S L O W  D R Y,

restrict air circulation by loosely covering, drafts will cause clay to dry unevenly and warp/break

place drying clay on porous surface such as paper, clay shrinks as it dries and will crack/break if it sticks

dry large solid pieces on a rack, loosely covered, so that all surfaces dry at the same rate 

 

ps, I really love your precision silicone "snowflakes". Could you add your metallics to the silicone? Might they coat the void when burning out? 

 

Edited by Rae Reich

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I'm wondering if you gave up on the 3-D printer too soon. Could you "print" the voided form in 1/4" (or so) sections, keyed to fit together? If you could keep them perfectly flat until leather hard and join them with a mist of water (or Magic Water), they might bond well enough for your needs. 

Just don't bend the damp clay forms, they will "remember" the bend in the firing. 

Edited by Rae Reich

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7 hours ago, yappystudent said:

What's the goal of this ambitious project? I'm curious what it will be used for. 

For now I am just following a blueprint so see where it go's.

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If you are looking for a zero shrinkage clay body,  look for the Jerry Rothman clay body.  Jerry developed a zero shrinkage clay body for his sculptural work.   His attitude was that with all we know about materials there is no rational reason for using a clay that shrinks.   I think that his clay body is still available from  Aardvark Clay.  My data from ~ten years back shows ~ 1% shrinkage fired to cone 10.  Jerry fired at ~cone 3. 
LT

 

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4 hours ago, Rae Reich said:

What you really want is a zero-shrinkage, self-curing clay: PlasterClay! But glazenerd hasn't invented it yet. :( 

 

So, as long as you're stuck with porcelain, remember that it will shrink a bit going from wet to dry and an additional 10-15% when fired to maturity. Make some test pieces and measure them wet and dry.

If you make a cylinder by wrapping PVC with clay, wrap the plastic with newspaper first, slide form out as soon as clay firms up (we call that leather hard), then follow advice below:

S L O W  D R Y,

restrict air circulation by loosely covering, drafts will cause clay to dry unevenly and warp/break

place drying clay on porous surface such as paper, clay shrinks as it dries and will crack/break if it sticks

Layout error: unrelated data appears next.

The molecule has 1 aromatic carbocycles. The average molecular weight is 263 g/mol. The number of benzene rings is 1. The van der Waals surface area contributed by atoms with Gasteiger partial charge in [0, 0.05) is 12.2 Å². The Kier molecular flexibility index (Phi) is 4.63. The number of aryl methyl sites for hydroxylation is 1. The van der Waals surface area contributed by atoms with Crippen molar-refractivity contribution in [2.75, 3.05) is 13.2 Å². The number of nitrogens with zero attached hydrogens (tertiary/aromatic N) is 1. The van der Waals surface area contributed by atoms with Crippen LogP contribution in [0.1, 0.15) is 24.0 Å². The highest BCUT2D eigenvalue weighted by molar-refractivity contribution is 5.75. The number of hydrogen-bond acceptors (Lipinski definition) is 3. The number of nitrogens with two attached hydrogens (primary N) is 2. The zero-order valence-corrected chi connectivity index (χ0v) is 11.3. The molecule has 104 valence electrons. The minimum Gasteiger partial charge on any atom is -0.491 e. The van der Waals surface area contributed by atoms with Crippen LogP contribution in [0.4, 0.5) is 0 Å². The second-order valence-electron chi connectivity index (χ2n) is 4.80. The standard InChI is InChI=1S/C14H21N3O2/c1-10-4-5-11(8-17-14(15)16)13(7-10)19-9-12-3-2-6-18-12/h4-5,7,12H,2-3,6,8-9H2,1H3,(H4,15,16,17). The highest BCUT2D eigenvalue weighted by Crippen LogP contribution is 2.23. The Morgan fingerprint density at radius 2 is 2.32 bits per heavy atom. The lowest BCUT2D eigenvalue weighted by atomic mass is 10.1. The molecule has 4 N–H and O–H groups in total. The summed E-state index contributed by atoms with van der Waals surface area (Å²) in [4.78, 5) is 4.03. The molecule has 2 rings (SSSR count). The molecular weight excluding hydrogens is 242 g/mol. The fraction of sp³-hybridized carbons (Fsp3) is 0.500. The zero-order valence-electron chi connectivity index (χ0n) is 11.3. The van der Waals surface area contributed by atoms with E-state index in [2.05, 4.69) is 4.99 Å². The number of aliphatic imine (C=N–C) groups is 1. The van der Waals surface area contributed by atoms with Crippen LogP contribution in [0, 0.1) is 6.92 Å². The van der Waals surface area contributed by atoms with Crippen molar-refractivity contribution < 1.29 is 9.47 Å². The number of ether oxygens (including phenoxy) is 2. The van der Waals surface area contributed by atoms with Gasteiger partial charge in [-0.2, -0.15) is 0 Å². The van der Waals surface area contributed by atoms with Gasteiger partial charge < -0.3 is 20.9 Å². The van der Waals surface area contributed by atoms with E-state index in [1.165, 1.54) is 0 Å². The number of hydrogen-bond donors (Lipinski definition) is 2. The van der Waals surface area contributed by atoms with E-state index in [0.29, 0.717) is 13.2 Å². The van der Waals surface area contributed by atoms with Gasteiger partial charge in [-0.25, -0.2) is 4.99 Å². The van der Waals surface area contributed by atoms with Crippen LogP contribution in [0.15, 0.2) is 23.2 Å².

dry large solid pieces on a rack, loosely covered, so that all surfaces dry at the same rate 

 

ps, I really love your precision silicone "snowflakes". Could you add your metallics to the silicone? Might they coat the void when burning out? 

 

Understood. 

ps metallic in the hot glue I did not think of,  That a good idea!

First attempt with the 30% is interesting, its not acting the same as the gray clay. working with it today.

 

Edited by Trout

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4 hours ago, Rae Reich said:

I'm wondering if you gave up on the 3-D printer too soon. Could you "print" the voided form in 1/4" (or so) sections, keyed to fit together? If you could keep them perfectly flat until leather hard and join them with a mist of water (or Magic Water), they might bond well enough for your needs. 

Just don't bend the damp clay forms, they will "remember" the bend in the firing. 

What got me with the 3D prints was the inside areas would shrink and pull away with cracks, with the hot glue it seems the glue would move with the clay most of the time. the 1% idea could bring back the printer attempt, I will look into this. ty

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11 hours ago, yappystudent said:

What's the goal of this ambitious project? I'm curious what it will be used for.

It appears that the op is trying to build a low energy nuclear reactor. 

 

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There are a few metals to stay away from. What we can't use, I will /did/ list. Going Nuclear from using a common microwave mag is in part... from the tungsten filament of the cathode. 

{As a remote start only} -momentary use only.   It would be a 30 page read to get up to speed with just the raw info,  The fun part is thinking out the build and sharing it.

Trout

Edit... Don't take apart a microwave oven thinking it will work! The maternal within the oven cathode is nuclear~  we can't use it .

 

Edited by Trout

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While I am still researching COE values of any given clay recipe in relation to thermal expansion properties: it occurred  to me that there is an application process relevant to your needs. CCVD or https://en.m.wikipedia.org/wiki/Combustion_chemical_vapor_deposition

seeing as though you are firing in a backyard BBQ instead of an industrial furnace: raku reduction would produce the closest thing to a pure metallic layer. By the way; why is magnetite not on your grocery list?  

I have a bag of ball clay with a CEC of 18.56: it produces a brilliantly rubbery clay that fires into a rock. ( 0.31 microns)  so how to overcome the COE differentials.hmmm. Iron has a lower density than copper, equal to silica. Wonder if a metallic casting body can be had? Hmm. Freakin rabbit holes!! 

** I think Doc Brown is building a flux capacitor- he wants to go back in time or the thermite tunnel turbine. 

T